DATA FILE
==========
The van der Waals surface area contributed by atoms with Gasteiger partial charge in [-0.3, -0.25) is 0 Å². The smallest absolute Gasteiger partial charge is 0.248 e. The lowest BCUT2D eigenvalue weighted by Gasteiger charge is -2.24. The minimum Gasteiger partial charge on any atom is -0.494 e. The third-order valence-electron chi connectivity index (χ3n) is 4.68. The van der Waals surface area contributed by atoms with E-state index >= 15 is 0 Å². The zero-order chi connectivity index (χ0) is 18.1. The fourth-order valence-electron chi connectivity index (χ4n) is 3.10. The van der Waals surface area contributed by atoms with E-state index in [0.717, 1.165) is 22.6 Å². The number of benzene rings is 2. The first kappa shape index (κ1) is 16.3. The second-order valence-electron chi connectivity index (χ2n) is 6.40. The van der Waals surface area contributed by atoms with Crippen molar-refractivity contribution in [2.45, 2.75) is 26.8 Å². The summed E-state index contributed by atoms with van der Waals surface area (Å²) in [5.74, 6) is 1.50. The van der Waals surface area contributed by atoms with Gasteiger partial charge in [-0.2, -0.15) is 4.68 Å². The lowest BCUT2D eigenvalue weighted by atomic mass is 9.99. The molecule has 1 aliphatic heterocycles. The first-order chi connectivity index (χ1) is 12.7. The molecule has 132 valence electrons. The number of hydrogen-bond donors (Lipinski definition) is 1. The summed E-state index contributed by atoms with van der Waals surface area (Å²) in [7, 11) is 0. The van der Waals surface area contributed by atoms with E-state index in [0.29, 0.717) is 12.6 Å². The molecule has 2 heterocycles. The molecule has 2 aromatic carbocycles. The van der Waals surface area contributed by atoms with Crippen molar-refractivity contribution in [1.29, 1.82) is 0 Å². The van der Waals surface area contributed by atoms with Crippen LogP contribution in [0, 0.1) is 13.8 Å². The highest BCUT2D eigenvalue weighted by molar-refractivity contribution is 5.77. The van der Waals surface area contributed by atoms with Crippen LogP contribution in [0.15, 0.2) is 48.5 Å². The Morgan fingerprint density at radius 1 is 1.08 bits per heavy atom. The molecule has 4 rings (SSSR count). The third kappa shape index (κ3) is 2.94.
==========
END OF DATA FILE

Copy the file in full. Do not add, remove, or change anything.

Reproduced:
The van der Waals surface area contributed by atoms with Gasteiger partial charge in [-0.3, -0.25) is 0 Å². The smallest absolute Gasteiger partial charge is 0.248 e. The lowest BCUT2D eigenvalue weighted by Gasteiger charge is -2.24. The minimum Gasteiger partial charge on any atom is -0.494 e. The third-order valence-electron chi connectivity index (χ3n) is 4.68. The van der Waals surface area contributed by atoms with E-state index >= 15 is 0 Å². The zero-order chi connectivity index (χ0) is 18.1. The fourth-order valence-electron chi connectivity index (χ4n) is 3.10. The van der Waals surface area contributed by atoms with E-state index in [0.717, 1.165) is 22.6 Å². The number of benzene rings is 2. The first kappa shape index (κ1) is 16.3. The second-order valence-electron chi connectivity index (χ2n) is 6.40. The van der Waals surface area contributed by atoms with Crippen molar-refractivity contribution in [2.45, 2.75) is 26.8 Å². The summed E-state index contributed by atoms with van der Waals surface area (Å²) in [5.74, 6) is 1.50. The van der Waals surface area contributed by atoms with Gasteiger partial charge in [-0.2, -0.15) is 4.68 Å². The lowest BCUT2D eigenvalue weighted by atomic mass is 9.99. The molecule has 1 aliphatic heterocycles. The first-order chi connectivity index (χ1) is 12.7. The molecule has 132 valence electrons. The number of hydrogen-bond donors (Lipinski definition) is 1. The summed E-state index contributed by atoms with van der Waals surface area (Å²) in [7, 11) is 0. The van der Waals surface area contributed by atoms with E-state index in [0.29, 0.717) is 12.6 Å². The molecule has 2 heterocycles. The molecule has 2 aromatic carbocycles. The van der Waals surface area contributed by atoms with Crippen molar-refractivity contribution in [1.29, 1.82) is 0 Å². The van der Waals surface area contributed by atoms with Crippen LogP contribution in [0, 0.1) is 13.8 Å². The highest BCUT2D eigenvalue weighted by molar-refractivity contribution is 5.77. The van der Waals surface area contributed by atoms with Crippen LogP contribution in [0.15, 0.2) is 48.5 Å². The Morgan fingerprint density at radius 1 is 1.08 bits per heavy atom. The molecule has 4 rings (SSSR count). The third kappa shape index (κ3) is 2.94.